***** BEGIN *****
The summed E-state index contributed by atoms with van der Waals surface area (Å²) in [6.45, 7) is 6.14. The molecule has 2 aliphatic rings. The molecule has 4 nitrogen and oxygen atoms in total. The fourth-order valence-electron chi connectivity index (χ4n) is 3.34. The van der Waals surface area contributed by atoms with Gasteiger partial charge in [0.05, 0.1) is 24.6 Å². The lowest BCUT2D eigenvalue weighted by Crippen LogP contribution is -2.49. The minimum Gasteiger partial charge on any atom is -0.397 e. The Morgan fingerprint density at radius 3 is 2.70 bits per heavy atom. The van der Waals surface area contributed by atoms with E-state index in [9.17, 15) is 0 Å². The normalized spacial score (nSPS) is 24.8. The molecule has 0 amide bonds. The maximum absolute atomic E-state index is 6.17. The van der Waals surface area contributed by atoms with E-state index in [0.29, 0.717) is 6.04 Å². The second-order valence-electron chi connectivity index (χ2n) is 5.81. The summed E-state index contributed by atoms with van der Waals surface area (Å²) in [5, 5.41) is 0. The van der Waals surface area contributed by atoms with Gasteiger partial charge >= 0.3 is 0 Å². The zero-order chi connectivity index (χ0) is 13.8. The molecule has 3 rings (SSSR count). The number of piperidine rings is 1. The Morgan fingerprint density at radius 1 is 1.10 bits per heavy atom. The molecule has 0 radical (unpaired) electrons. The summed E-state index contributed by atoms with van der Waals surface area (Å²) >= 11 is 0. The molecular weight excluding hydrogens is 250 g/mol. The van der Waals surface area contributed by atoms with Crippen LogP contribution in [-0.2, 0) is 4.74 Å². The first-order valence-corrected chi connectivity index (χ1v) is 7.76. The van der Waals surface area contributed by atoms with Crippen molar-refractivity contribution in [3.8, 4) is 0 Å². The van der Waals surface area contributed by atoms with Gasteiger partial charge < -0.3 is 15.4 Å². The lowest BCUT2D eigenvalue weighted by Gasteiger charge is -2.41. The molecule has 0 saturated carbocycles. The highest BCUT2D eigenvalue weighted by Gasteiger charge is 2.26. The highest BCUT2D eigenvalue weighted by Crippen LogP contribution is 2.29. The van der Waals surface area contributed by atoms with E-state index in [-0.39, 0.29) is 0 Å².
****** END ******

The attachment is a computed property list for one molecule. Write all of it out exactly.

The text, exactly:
The summed E-state index contributed by atoms with van der Waals surface area (Å²) in [6.45, 7) is 6.14. The molecule has 2 aliphatic rings. The molecule has 4 nitrogen and oxygen atoms in total. The fourth-order valence-electron chi connectivity index (χ4n) is 3.34. The van der Waals surface area contributed by atoms with Gasteiger partial charge in [0.05, 0.1) is 24.6 Å². The lowest BCUT2D eigenvalue weighted by Crippen LogP contribution is -2.49. The minimum Gasteiger partial charge on any atom is -0.397 e. The Morgan fingerprint density at radius 3 is 2.70 bits per heavy atom. The van der Waals surface area contributed by atoms with E-state index in [9.17, 15) is 0 Å². The normalized spacial score (nSPS) is 24.8. The molecule has 0 amide bonds. The maximum absolute atomic E-state index is 6.17. The van der Waals surface area contributed by atoms with E-state index in [0.29, 0.717) is 6.04 Å². The second-order valence-electron chi connectivity index (χ2n) is 5.81. The summed E-state index contributed by atoms with van der Waals surface area (Å²) in [5, 5.41) is 0. The van der Waals surface area contributed by atoms with Gasteiger partial charge >= 0.3 is 0 Å². The zero-order chi connectivity index (χ0) is 13.8. The molecule has 3 rings (SSSR count). The number of piperidine rings is 1. The Morgan fingerprint density at radius 1 is 1.10 bits per heavy atom. The molecule has 0 radical (unpaired) electrons. The summed E-state index contributed by atoms with van der Waals surface area (Å²) >= 11 is 0. The molecular weight excluding hydrogens is 250 g/mol. The van der Waals surface area contributed by atoms with Crippen LogP contribution in [-0.2, 0) is 4.74 Å². The first-order valence-corrected chi connectivity index (χ1v) is 7.76. The van der Waals surface area contributed by atoms with Crippen molar-refractivity contribution in [3.8, 4) is 0 Å². The van der Waals surface area contributed by atoms with Gasteiger partial charge < -0.3 is 15.4 Å². The lowest BCUT2D eigenvalue weighted by Gasteiger charge is -2.41. The molecule has 0 saturated carbocycles. The highest BCUT2D eigenvalue weighted by Gasteiger charge is 2.26. The highest BCUT2D eigenvalue weighted by Crippen LogP contribution is 2.29. The van der Waals surface area contributed by atoms with E-state index in [-0.39, 0.29) is 0 Å².